Support: Laid paper
Sheet: 28 x 27.9 cm (11 x 11 in.); Image: 22 x 22.1 cm (8 11/16 x 8 11/16 in.)
John L. Severance Fund 1999.176
© Artists Rights Society (ARS), New York
Catalogue raisonné: Roethel 115
For Kandinsky, music functioned perfectly as an abstract art: it does not require words or narrative to elicit a direct and powerful emotional response from the listener. For him, representational art--art that focused on depicting recognizable subjects such as figures, landscapes, still lifes-squandered the possibility of speaking directly to the viewer’s soul. Kandinsky wanted visual art to achieve the emotional impact of music through abstraction rather than representation. He believed that the only way for art to elicit an emotional response was to speak to the unconscious, bypassing logic and other forms of reasoning.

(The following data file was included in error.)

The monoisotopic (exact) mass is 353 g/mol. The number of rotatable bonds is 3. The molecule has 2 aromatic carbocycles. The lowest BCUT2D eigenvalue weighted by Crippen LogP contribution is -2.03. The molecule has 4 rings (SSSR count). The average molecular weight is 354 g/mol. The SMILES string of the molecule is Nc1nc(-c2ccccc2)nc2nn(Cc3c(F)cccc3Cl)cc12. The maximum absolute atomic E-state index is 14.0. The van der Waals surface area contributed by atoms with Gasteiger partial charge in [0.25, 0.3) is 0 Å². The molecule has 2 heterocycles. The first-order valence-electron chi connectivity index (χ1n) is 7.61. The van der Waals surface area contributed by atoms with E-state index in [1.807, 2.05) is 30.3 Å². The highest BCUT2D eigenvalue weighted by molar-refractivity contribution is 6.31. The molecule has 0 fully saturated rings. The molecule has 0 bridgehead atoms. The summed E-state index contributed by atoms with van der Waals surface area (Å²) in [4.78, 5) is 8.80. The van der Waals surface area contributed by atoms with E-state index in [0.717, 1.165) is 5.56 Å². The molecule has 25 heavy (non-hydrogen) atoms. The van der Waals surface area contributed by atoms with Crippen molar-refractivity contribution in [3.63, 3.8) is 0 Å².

The information about this object, including provenance, may not be currently accurate. If you notice a mistake or have additional information about this object, please email email@example.com.
To request more information about this object, study images, or bibliography, contact the Ingalls Library Reference Desk.
All images and data available through Open Access can be downloaded for free. For images not available through Open Access, a detail image, or any image with a color bar, request a digital file from Image Services.